Yes, the thermal feedback is sort of fixed. But the system can tolerate a very broad range of temperature, so precise control is not needed. As long as the preheat block is over (about) +20 C everything works fine. If it gets up to 50 C … no worries. If it gets to 100 C I would back the fin off a bit, but even so that should not cause problems. You can fine tune the feedback by adjusting the length of the fin or the angle it goes into the flame too.
One thing to remember is that a small flame might not put quite as much heat into the fin as a big flame, but a small flame does not need as big a gas flow either. There is a sort of balance here between heat flow and heat requirement.
Why a 1 mm copper fin? I found that 1 mm x 6 mm copper fine worked fine. Aluminium has half the thermal conductivity of copper, so an aluminium fin 2 mm x 6 mm might work just as well. Do remember that aluminium melts around 550 C, so don't get the tip of the fin too hot! But yes, I have used an aluminium fin on other stove designs.
> brass vs. copper vs. aluminium bearings:
Sorry, more details needed. I'm not understanding just yet.
> a titanium pot with aluminium or copper fins welded on, but that'd be a trick.
Yeah. Actually, I suspect it would be a metalurgical breakthrough! Worth $$$.
CheersDec 26, 2010 at 6:27 am #1677649
The modified Brunton stand is a great starter project, but the end product is far from light. After a couple of iterations in which a learned a few things which are not obvious, here is the final (possibly!) version of my winter stove stand.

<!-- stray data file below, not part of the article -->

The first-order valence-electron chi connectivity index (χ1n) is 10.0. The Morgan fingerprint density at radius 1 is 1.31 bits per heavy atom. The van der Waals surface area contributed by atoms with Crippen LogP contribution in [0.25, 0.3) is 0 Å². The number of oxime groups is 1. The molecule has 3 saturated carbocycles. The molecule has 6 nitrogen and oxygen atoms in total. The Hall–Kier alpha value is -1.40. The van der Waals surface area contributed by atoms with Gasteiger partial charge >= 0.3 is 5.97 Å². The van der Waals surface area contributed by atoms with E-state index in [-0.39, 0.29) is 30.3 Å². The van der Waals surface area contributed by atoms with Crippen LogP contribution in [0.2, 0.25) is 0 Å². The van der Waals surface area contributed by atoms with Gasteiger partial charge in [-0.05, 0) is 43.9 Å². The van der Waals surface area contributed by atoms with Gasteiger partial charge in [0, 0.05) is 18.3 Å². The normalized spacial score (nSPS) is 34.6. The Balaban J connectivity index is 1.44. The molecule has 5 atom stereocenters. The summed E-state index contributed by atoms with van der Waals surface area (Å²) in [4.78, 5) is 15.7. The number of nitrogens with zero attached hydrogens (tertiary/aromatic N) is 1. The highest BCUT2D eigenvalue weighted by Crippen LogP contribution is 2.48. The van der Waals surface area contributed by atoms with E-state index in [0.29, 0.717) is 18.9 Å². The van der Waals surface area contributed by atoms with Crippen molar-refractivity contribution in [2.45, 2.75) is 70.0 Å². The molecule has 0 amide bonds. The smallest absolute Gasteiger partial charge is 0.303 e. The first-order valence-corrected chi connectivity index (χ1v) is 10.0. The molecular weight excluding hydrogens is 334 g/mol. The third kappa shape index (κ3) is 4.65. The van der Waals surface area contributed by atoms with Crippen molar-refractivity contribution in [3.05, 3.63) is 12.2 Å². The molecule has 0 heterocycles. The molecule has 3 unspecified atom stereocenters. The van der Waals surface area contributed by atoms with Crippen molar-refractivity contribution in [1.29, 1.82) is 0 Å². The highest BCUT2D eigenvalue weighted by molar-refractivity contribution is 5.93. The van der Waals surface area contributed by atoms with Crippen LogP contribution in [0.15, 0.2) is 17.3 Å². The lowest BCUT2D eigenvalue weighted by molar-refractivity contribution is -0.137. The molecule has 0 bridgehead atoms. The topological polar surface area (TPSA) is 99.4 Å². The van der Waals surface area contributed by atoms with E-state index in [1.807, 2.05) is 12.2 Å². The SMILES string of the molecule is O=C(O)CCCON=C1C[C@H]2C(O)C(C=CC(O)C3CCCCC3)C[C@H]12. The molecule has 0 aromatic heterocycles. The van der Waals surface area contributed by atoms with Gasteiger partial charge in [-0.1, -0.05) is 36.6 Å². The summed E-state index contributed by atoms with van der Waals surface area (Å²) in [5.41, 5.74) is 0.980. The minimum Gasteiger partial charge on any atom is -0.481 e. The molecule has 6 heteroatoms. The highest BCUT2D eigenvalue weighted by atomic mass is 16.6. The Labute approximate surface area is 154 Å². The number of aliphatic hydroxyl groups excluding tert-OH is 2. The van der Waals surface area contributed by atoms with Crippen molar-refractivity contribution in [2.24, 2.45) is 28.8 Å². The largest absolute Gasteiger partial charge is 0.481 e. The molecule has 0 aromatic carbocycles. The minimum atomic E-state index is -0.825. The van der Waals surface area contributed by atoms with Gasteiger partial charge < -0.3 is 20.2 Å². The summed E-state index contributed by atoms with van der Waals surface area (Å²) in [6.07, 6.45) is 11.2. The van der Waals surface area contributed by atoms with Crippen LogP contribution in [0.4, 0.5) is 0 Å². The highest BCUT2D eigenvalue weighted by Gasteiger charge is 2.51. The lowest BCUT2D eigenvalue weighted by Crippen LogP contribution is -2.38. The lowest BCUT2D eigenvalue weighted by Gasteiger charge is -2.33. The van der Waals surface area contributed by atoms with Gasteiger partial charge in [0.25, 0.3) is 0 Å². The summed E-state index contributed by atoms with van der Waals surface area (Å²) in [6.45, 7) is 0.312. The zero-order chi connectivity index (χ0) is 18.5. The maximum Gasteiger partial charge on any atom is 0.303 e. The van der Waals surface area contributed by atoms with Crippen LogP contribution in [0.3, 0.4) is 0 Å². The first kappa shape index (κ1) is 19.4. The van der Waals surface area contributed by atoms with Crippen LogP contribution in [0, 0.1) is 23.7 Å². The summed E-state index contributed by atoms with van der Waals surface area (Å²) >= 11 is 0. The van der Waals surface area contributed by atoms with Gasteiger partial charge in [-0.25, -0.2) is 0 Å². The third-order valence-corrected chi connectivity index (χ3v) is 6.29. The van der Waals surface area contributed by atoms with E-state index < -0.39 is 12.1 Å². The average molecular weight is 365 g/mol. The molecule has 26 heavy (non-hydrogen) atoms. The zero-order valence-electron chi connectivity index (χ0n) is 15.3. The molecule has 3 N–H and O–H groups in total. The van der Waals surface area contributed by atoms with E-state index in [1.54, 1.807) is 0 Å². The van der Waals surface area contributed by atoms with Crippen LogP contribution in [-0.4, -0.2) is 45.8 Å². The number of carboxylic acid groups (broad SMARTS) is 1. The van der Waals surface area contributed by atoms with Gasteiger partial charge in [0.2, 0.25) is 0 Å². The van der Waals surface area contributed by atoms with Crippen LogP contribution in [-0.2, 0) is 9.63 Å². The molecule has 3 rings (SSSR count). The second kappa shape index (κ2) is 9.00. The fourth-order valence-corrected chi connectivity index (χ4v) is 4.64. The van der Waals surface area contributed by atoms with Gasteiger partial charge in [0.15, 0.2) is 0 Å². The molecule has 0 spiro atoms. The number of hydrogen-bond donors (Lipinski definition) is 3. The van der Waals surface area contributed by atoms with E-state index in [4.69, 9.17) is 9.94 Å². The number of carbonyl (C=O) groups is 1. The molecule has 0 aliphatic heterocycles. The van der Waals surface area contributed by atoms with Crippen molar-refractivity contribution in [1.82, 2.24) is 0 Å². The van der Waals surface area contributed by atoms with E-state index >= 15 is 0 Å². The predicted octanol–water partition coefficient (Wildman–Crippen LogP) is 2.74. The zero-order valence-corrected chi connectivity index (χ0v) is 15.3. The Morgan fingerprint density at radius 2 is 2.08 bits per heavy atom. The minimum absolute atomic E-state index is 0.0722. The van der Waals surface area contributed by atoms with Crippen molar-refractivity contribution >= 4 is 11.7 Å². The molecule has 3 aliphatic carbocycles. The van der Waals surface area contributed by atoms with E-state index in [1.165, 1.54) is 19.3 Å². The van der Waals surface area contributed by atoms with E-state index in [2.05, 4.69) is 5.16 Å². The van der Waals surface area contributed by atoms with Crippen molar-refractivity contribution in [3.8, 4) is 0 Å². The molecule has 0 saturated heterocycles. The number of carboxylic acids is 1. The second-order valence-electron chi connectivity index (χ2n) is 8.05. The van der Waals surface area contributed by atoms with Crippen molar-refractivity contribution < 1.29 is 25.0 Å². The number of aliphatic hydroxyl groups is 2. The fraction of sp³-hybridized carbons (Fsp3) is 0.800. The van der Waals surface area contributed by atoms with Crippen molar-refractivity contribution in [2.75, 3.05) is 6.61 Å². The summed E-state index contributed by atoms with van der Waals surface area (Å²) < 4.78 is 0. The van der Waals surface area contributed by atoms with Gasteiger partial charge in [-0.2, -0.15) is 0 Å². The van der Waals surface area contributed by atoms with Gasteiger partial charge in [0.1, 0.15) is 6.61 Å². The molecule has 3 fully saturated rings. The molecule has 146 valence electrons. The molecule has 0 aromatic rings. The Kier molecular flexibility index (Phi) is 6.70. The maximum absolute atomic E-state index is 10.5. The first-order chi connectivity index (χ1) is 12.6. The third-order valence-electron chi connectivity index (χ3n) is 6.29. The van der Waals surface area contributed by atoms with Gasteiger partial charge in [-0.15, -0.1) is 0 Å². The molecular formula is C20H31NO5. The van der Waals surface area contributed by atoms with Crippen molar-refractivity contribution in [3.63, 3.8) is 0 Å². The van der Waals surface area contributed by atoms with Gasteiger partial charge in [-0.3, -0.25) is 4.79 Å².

The stand weighs 58g, the Gnat stove weighs 47g and so the complete winter stove is 105g (3.7oz).
At this weight I'll probably use it most of the year round, with the lighter 170g canisters.Dec 26, 2010 at 10:27 am #1677687James KleinBPL Member
3.7 oz!! very impressive.
All I want for christmas is a …. Stuart, inverted canister stove tutorial.Dec 26, 2010 at 10:58 am #1677696Ken LarsonBPL Member
@kenlarsonLocale: Western Michigan
Roger….Your “original design” (http://www.backpackinglight.com/cgi-bin/backpackinglight/myog_winter_stove_summer_upright_stove_brunton_stnd.html ), you stated “made the heat conductor 90 millimeter high (to match the height of the stoves I was proposing to use) and 10 millimeter wide.” You used a Snow Peak GST100 and a Vargo Jet-Ti in that design.
On 02/24/2010, Re: Preheating at the hose posting you say “I found that 1 mm x 6 mm copper fin (Heat Conductor) worked fine.”
QUESTION: Were you using the same stoves as in your “original design” with the copper fin design change from 10mm to 6mm?Dec 26, 2010 at 11:27 am #1677698
I made this without the use of a lathe or even a drill press, so perhaps a brief tutorial is not out of the question if there is genuine interest. Almost all of the component parts are obtainable, with the exception of the SS braid – this is a Roger 'special'
cheersDec 26, 2010 at 12:20 pm #1677708James KleinBPL Member
Genuine would be putting it mildly.
JamesDec 26, 2010 at 12:25 pm #1677709
The stove used is not really relevant: what matters is the temperature of the flames and the thermal conductivity between the flame and the block at the bottom. All that is needed is for the block (and hence the fuel inside) to be warmed enough to be somewhere between 10 c and 50 C – above freezing but touchable. Great scope for fine-tuning!
The original 10 mm wide heat shunt (heat conductor) was made of brass, but that has a lower thermal conductivity than copper. By changing the brass to copper I was able to reduce the width to 6 mm and still have the same conductivity.
You can also do some fine tuning by adjusting the length of the heat shunt and how it pokes into the flame. Even more scope. :-)
CheersDec 26, 2010 at 12:29 pm #1677710
> inverted canister stove tutorial.
Well, there's this thread and article, and all the Winter Stoves articles. So what more do you want? Perhaps we can do something.
Selecting a Canister Stove for Cold Weather Backpacking
Part I: Stove and Fuel Fundamentals
Selecting a Canister Stove for Cold Weather Backpacking
Part II: Commercially Available Canister Stove Systems
Lightweight Canister Stoves REVIEW SUMMARY and GEAR GUIDE OVERVIEW